Do not use scotch tape on artifacts. 

Save it for your gift wrapping, not the museum preserver tasked with undoing all of your hard work, because I assure you they will not appreciate it nearly as much. 

Anyway, back to the story. Normally when I find an object in need of cataloging, I look for the accession number. This number, like 2015.0.2, is almost always located on the object itself or on the material housing it. There was no sign of a number on this print or on the frame, before or after the tape took off part of the finish. This presented a problem for me. With no number, I had no idea where this print came from, how old it was, if the frame was original to the print, or anything that could give me an idea of the life of this piece. The only hint I had was a tiny pencil signature on the print itself that read “Jessie Hamilton.” 

Any Fort Wayne native who frequents the parks here in town should recognize the name Hamilton. The Hamilton Sisters, famous for their work with the Hull House, countless civic works projects, and humanitarian efforts have statues in Headwaters Park. Jessie Hamilton was a cousin of the famous sisters and was known for her art, which was what I had apparently found. You can imagine how excited I was to find this. 

Though I was unable to find more information on how this piece wound up in our collection, I was able to give the piece its own number, a new protective covering free of any scotch tape, and its own shelf in the filing cabinet. Object 2015.0.2 has a small database entry with the information I was able to provide, but beyond that, it remains largely an unknown piece. Some mysteries may never be solved, but at least we can make sure they’re preserved for any future detectives to try their hand.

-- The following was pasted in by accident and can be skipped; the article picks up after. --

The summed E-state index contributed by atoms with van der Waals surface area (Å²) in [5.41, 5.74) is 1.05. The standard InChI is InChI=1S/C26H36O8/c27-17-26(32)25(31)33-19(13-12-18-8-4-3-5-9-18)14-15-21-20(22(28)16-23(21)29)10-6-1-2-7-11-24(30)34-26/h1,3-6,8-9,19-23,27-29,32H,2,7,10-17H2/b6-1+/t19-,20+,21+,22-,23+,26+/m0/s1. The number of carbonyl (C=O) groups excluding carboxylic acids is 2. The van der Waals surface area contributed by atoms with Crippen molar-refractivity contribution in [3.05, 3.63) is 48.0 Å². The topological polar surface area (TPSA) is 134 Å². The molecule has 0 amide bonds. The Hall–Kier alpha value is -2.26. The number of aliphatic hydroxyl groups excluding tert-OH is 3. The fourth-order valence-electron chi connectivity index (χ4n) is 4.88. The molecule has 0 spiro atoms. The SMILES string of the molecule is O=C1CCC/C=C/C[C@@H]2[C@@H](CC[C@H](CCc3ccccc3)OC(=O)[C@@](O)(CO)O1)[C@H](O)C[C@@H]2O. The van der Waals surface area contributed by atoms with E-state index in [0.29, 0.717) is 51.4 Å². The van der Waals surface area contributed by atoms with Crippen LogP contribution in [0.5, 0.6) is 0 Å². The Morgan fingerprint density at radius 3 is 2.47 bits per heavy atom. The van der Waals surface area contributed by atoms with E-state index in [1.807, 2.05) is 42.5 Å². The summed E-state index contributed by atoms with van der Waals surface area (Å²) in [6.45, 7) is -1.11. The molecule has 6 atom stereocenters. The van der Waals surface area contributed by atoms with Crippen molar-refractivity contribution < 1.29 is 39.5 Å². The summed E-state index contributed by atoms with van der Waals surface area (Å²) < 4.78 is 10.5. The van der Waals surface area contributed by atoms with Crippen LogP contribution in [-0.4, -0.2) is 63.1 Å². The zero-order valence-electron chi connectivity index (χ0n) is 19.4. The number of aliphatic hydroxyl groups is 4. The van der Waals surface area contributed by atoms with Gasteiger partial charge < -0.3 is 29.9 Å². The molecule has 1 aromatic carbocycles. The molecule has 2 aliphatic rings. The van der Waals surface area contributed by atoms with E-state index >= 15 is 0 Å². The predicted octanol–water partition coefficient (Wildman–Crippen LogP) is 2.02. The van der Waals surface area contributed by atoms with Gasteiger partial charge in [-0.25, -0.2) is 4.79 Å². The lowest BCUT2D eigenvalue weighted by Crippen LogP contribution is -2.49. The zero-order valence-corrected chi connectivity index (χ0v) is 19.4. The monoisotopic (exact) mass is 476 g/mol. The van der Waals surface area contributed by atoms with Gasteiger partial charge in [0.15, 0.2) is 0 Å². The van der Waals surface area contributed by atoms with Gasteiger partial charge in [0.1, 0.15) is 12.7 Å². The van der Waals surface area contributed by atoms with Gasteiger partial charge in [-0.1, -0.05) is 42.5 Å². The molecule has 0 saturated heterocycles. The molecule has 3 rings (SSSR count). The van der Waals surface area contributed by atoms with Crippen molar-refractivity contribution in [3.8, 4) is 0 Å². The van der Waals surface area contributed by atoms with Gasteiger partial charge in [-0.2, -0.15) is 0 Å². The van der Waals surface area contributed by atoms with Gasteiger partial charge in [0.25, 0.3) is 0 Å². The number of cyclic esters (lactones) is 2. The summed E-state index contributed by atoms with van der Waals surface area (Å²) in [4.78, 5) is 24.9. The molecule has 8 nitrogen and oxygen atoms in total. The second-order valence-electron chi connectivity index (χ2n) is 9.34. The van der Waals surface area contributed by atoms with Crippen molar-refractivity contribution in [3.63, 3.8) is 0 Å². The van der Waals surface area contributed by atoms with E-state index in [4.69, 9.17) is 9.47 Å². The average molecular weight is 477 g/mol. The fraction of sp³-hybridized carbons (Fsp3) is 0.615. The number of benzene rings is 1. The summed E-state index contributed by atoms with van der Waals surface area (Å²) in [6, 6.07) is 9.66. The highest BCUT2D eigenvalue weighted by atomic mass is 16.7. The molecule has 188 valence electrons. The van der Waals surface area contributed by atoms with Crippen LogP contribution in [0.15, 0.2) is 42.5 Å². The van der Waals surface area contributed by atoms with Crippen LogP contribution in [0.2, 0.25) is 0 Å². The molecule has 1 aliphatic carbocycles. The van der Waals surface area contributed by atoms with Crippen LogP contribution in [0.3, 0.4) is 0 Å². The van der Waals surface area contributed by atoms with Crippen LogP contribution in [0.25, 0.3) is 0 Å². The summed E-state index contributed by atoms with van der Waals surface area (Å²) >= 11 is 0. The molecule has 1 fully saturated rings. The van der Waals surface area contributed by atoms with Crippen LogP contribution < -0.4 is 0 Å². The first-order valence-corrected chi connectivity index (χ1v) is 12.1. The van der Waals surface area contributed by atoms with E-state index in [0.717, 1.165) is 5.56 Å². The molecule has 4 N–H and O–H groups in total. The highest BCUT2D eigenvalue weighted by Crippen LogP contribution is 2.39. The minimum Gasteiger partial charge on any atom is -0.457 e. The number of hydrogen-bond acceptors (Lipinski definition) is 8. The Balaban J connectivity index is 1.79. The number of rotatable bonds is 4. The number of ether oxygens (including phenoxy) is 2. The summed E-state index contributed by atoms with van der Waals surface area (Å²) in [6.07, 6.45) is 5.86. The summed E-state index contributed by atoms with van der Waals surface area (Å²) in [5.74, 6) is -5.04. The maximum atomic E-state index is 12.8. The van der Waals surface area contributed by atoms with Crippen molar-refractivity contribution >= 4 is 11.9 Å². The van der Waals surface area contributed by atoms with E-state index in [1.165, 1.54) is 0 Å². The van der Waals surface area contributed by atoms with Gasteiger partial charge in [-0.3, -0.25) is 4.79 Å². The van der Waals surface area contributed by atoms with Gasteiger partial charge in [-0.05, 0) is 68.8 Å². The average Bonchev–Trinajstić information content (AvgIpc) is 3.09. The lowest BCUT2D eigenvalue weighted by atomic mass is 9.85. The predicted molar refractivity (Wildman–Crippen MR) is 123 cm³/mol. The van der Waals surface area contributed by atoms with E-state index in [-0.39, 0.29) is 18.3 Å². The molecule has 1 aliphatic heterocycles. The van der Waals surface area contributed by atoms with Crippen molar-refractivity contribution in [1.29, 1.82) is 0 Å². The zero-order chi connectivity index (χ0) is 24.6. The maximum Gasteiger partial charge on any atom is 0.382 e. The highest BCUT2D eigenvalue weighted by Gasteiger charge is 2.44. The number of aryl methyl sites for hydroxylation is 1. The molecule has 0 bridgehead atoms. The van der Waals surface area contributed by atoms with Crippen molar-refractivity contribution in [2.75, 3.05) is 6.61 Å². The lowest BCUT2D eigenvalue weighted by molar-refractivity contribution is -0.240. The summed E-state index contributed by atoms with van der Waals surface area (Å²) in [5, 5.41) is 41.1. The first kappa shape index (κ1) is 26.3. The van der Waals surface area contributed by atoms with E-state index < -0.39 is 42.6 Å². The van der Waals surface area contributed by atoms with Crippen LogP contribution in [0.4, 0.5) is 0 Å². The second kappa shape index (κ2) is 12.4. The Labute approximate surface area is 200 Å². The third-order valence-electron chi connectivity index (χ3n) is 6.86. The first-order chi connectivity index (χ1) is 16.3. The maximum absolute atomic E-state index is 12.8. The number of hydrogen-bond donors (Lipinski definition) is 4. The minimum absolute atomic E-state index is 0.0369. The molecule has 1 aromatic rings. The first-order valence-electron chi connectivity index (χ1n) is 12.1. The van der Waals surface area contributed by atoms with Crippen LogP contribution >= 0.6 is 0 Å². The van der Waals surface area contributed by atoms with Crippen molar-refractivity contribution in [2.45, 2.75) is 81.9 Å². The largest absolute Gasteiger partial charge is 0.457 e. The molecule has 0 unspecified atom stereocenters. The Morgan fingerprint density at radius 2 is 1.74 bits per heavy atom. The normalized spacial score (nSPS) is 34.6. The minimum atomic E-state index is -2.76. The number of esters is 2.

Tuesday, September 22, 2015

Fort Wayne and America’s 2nd War for Independence

(Fort Wayne Monthly “Along the Heritage Trail” – September 2010 No. 70)

The year 2012 will mark the 200th anniversary of the War of 1812.  An important event in the history of our newly formed nation the frontier community of Fort Wayne found itself a player in the events that led to this Second War with Britain. One hundred miles to the east near the Maumee River Anthony Wayne faced the forces of the Miami Confederation at the Battle of Fallen Timbers in 1794. Another confederation of Indian tribes in 1811 confronted William Henry Harrison at the Battle of Tippecanoe some 100 miles to the West on the Wabash. Midway, Fort Wayne stood on the passageway connecting the two.

Historian Harvey Lewis Carter’s account of these times helps trace the story. In 1805, the Shawnee brothers Tecumseh and Tenskwtana , later known as The Prophet, called a meeting of all the tribes but excluded the pro-American Miami and Delaware people.  The meeting was held near Wapakoneta, Ohio, and Fort Wayne-based Indian Agent William Wells became aware of the meeting while noticing the many Indians passing through Fort Wayne.  Although Chief Black Hoof of the Shawnee nor The Crane, a principal Wyandot chief, did not support Tecumseh and The Prophet, the brothers’ message to reclaim Indian lands appealed to a great many natives.